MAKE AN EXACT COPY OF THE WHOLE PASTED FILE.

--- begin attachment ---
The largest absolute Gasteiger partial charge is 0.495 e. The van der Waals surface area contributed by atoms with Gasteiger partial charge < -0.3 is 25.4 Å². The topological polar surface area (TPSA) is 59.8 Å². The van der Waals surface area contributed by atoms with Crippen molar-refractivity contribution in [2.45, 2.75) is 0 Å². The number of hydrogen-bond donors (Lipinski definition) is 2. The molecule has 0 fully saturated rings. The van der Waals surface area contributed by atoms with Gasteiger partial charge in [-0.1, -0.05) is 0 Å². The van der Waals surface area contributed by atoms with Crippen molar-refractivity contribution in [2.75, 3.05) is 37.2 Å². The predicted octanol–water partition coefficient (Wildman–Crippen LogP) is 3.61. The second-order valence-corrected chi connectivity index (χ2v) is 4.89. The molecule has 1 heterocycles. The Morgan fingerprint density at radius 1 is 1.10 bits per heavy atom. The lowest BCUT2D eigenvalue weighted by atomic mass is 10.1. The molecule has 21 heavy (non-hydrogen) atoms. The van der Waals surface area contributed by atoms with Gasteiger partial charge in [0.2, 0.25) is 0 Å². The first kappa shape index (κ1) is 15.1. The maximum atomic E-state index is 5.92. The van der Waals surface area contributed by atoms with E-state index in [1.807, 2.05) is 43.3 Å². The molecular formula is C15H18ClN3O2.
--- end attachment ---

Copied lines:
The largest absolute Gasteiger partial charge is 0.495 e. The van der Waals surface area contributed by atoms with Gasteiger partial charge < -0.3 is 25.4 Å². The topological polar surface area (TPSA) is 59.8 Å². The van der Waals surface area contributed by atoms with Crippen molar-refractivity contribution in [2.45, 2.75) is 0 Å². The number of hydrogen-bond donors (Lipinski definition) is 2. The molecule has 0 fully saturated rings. The van der Waals surface area contributed by atoms with Gasteiger partial charge in [-0.1, -0.05) is 0 Å². The van der Waals surface area contributed by atoms with Crippen molar-refractivity contribution in [2.75, 3.05) is 37.2 Å². The predicted octanol–water partition coefficient (Wildman–Crippen LogP) is 3.61. The second-order valence-corrected chi connectivity index (χ2v) is 4.89. The molecule has 1 heterocycles. The Morgan fingerprint density at radius 1 is 1.10 bits per heavy atom. The lowest BCUT2D eigenvalue weighted by atomic mass is 10.1. The molecule has 21 heavy (non-hydrogen) atoms. The van der Waals surface area contributed by atoms with Gasteiger partial charge in [0.2, 0.25) is 0 Å². The first kappa shape index (κ1) is 15.1. The maximum atomic E-state index is 5.92. The van der Waals surface area contributed by atoms with E-state index in [1.807, 2.05) is 43.3 Å². The molecular formula is C15H18ClN3O2.